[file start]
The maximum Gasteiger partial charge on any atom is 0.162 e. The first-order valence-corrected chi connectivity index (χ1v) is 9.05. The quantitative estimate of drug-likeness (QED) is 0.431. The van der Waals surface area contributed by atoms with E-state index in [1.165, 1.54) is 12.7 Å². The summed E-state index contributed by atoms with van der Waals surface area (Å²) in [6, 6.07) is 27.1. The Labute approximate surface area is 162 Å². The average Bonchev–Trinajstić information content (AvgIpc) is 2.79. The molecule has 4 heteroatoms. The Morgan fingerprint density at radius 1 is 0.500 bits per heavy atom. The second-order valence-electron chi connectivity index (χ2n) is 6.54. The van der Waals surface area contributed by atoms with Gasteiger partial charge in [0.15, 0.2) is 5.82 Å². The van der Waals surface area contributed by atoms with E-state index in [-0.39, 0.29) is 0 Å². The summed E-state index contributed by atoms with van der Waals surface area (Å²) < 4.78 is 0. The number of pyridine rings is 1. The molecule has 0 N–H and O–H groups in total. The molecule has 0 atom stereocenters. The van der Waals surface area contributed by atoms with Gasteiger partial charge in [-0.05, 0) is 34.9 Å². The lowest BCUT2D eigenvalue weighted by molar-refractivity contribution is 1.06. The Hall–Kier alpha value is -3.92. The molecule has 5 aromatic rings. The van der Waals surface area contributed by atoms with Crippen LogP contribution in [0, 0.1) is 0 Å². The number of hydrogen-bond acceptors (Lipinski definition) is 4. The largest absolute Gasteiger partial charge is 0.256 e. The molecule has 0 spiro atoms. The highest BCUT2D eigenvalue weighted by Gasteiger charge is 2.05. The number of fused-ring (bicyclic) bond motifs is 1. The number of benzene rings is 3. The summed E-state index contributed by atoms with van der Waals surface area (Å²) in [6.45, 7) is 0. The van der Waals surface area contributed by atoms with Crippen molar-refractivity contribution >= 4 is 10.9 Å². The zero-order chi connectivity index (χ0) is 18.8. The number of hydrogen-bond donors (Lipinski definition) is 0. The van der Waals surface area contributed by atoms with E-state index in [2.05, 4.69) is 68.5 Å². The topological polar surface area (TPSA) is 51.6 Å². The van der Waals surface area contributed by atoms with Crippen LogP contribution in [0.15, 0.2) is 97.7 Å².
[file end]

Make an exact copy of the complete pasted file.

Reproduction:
The maximum Gasteiger partial charge on any atom is 0.162 e. The first-order valence-corrected chi connectivity index (χ1v) is 9.05. The quantitative estimate of drug-likeness (QED) is 0.431. The van der Waals surface area contributed by atoms with E-state index in [1.165, 1.54) is 12.7 Å². The summed E-state index contributed by atoms with van der Waals surface area (Å²) in [6, 6.07) is 27.1. The Labute approximate surface area is 162 Å². The average Bonchev–Trinajstić information content (AvgIpc) is 2.79. The molecule has 4 heteroatoms. The Morgan fingerprint density at radius 1 is 0.500 bits per heavy atom. The second-order valence-electron chi connectivity index (χ2n) is 6.54. The van der Waals surface area contributed by atoms with Gasteiger partial charge in [0.15, 0.2) is 5.82 Å². The van der Waals surface area contributed by atoms with E-state index in [-0.39, 0.29) is 0 Å². The summed E-state index contributed by atoms with van der Waals surface area (Å²) < 4.78 is 0. The number of pyridine rings is 1. The molecule has 0 N–H and O–H groups in total. The molecule has 0 atom stereocenters. The van der Waals surface area contributed by atoms with Gasteiger partial charge in [-0.05, 0) is 34.9 Å². The lowest BCUT2D eigenvalue weighted by molar-refractivity contribution is 1.06. The Hall–Kier alpha value is -3.92. The molecule has 5 aromatic rings. The van der Waals surface area contributed by atoms with Crippen LogP contribution in [0, 0.1) is 0 Å². The number of hydrogen-bond acceptors (Lipinski definition) is 4. The largest absolute Gasteiger partial charge is 0.256 e. The molecule has 0 spiro atoms. The highest BCUT2D eigenvalue weighted by Gasteiger charge is 2.05. The number of fused-ring (bicyclic) bond motifs is 1. The number of benzene rings is 3. The summed E-state index contributed by atoms with van der Waals surface area (Å²) in [6.45, 7) is 0. The van der Waals surface area contributed by atoms with Crippen molar-refractivity contribution >= 4 is 10.9 Å². The zero-order chi connectivity index (χ0) is 18.8. The number of hydrogen-bond donors (Lipinski definition) is 0. The van der Waals surface area contributed by atoms with E-state index in [2.05, 4.69) is 68.5 Å². The topological polar surface area (TPSA) is 51.6 Å². The van der Waals surface area contributed by atoms with Crippen LogP contribution in [0.15, 0.2) is 97.7 Å².